# Canvas performance and stable frames per second

I'm sure this has probably been asked before (although I couldn't find a question akin to this one).

I have a canvas "app" that is refreshing persistently, but performance is awful on mobile devices. I just wondered if there was a nice alternative to requestAnimFrame() or the like.

Here is the main rendering methods (I've removed the actual rendering - you can view that here http://www.barriereader.co.uk/Principality/System/Engine.js)

var fps = 0;
var oldtime = +new Date();
var time;

var Engine = {
/** FOR DEBUGGING **/
FPS: true,
/*******************/

Canvas : null,
CTX : null,
GameLooper : null,
NodeSize : 10,
MapSize : 32,
Init : function (w, h) {
Engine.Canvas = document.createElement('canvas');
document.body.appendChild(Engine.Canvas);
Engine.CTX = Engine.Canvas.getContext('2d');
Engine.Canvas.width = w;
Engine.Canvas.height = h;
Engine.GameLoop();
},
Update : function (time) {
fps = 1000/(time-oldtime)
oldtime = time;
Engine.Draw();
},
Draw : function () {
Engine.CTX.save();
Engine.CTX.setTransform(1, 0, 0, 1, 0, 0);
Engine.CTX.clearRect(0, 0, Engine.Canvas.width, Engine.Canvas.height);
Engine.CTX.restore();

/**************DRAW_SCENE_HERE*****************/
//A BUNCH OF RENDERING GOES HERE...
//Performance is bad on mobiles :(
/**********************************************/

Engine.GameLoop();
},
GameLoop : function () {
Engine.GameLooper = setTimeout(function () {
requestAnimFrame(Engine.Update, Engine.Canvas);
}, 10);
},
};

window.requestAnimFrame = (function () {
return window.requestAnimationFrame ||
window.webkitRequestAnimationFrame ||
window.mozRequestAnimationFrame ||
window.oRequestAnimationFrame ||
window.msRequestAnimationFrame ||
function (callback, element) {
window.setTimeout(callback(+new Date), 1000 / 60);
};
}());

Engine.Init(320, 320);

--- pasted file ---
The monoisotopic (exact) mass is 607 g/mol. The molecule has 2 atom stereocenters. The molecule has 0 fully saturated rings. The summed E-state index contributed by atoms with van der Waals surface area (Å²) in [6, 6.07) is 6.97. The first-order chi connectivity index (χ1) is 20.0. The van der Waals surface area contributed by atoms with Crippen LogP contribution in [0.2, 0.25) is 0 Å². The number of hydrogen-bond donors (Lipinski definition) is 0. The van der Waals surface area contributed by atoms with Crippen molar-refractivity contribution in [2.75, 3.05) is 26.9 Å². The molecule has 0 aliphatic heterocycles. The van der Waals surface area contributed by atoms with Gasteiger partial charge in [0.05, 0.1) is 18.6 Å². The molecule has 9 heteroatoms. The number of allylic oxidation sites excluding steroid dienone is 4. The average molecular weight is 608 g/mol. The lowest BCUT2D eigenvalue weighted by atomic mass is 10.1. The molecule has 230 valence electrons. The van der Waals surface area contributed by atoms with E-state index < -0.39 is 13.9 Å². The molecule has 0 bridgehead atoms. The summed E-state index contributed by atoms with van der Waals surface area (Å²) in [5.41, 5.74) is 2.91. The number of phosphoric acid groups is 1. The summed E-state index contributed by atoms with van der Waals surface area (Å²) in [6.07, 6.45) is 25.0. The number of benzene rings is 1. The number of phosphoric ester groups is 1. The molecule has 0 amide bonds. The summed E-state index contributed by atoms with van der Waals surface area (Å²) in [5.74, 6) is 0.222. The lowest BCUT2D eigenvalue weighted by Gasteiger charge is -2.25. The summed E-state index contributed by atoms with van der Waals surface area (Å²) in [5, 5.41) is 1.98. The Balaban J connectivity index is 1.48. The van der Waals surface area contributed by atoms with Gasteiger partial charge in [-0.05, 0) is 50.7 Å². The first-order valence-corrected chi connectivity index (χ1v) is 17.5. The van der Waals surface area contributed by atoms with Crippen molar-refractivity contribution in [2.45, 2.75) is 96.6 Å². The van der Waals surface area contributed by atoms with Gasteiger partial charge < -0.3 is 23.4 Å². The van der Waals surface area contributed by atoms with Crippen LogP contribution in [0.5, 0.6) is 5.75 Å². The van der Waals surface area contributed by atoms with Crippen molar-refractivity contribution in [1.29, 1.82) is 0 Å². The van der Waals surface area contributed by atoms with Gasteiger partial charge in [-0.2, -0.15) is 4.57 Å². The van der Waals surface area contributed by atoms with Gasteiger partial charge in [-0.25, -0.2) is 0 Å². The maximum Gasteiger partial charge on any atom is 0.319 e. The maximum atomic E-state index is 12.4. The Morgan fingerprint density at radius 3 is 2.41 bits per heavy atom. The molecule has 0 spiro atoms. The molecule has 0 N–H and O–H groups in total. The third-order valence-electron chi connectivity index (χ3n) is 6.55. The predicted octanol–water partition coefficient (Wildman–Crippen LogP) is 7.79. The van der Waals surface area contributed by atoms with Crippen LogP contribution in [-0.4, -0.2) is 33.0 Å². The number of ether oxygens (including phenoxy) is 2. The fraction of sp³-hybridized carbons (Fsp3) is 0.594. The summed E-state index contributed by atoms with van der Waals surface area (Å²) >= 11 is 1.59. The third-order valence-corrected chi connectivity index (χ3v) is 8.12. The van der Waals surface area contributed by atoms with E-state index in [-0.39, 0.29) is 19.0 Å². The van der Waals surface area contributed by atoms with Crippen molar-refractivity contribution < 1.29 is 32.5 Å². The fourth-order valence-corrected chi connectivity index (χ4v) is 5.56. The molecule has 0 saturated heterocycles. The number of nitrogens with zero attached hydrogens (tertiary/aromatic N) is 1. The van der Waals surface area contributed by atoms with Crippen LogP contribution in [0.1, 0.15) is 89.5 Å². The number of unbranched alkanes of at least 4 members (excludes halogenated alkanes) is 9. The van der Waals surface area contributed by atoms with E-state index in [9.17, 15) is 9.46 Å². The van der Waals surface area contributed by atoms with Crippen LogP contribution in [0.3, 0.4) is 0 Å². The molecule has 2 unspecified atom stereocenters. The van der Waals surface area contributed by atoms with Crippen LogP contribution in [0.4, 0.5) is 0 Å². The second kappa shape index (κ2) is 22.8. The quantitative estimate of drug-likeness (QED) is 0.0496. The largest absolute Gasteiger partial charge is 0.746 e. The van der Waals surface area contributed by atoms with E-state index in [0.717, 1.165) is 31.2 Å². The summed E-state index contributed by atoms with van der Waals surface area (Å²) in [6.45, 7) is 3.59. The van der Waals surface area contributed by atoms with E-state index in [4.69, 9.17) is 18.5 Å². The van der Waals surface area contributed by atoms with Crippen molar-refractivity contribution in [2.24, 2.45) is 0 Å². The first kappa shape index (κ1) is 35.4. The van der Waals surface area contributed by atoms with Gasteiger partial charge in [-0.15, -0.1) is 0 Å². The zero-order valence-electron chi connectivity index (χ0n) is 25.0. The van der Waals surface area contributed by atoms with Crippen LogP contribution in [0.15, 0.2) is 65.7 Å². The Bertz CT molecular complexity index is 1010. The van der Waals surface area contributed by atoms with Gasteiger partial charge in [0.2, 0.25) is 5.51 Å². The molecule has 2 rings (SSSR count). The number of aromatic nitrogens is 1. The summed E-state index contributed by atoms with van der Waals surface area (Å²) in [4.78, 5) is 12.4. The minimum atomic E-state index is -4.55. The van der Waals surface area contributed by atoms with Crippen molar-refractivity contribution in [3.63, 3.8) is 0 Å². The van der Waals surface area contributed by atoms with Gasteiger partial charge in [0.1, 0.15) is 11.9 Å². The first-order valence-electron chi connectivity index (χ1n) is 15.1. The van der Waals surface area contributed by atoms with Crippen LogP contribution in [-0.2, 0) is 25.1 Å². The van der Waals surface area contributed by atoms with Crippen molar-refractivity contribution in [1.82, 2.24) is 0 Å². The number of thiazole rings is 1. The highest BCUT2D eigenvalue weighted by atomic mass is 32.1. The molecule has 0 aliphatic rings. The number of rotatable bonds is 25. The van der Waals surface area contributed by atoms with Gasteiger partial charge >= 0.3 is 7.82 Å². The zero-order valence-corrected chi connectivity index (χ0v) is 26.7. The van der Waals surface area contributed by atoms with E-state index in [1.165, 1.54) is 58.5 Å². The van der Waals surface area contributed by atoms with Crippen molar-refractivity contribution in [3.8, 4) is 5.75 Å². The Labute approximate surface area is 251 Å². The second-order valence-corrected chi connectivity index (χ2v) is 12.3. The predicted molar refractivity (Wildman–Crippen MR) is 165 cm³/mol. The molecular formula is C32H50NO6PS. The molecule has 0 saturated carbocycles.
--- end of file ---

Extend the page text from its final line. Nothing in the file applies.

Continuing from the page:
};

• Are you sure your code is optimized and really appropriate for mobile? Maybe you could show us a little bit more. Accusing requestAnimationFrame is maybe an easy way to not review your own code. Because requestAnimationFrame is supposed to be the most optimized thing which will act according to your device capacities. – dievardump Jul 22 '13 at 8:30

As far I understand your code, here's are some bumps:

Property access in objects causes a very minor overhead. A very common example of this case is a normal loop. In this version of the loop, you'd be accessing length i times during the course of the loop.

for(i = 0; i < someArray.length; ++i){


It may not matter in normal array use, where array length is less than a hundred records at best. But when you are aiming for at least 60fps and doing pixel operations in between, these minor optimizations do give you that edge.

Just to point you to the right perspective, a canvas of 1024x768 has 3,145,728 entries in the image data array! Imagine doing a loop at that scale, manipulating pixels on every iteration, do this on every frame for 60fps. I tell you, my CPU (fan) screamed.

So instead of the code above, the following code solves the problem by caching the length, and in effect, only accessing length on the object once.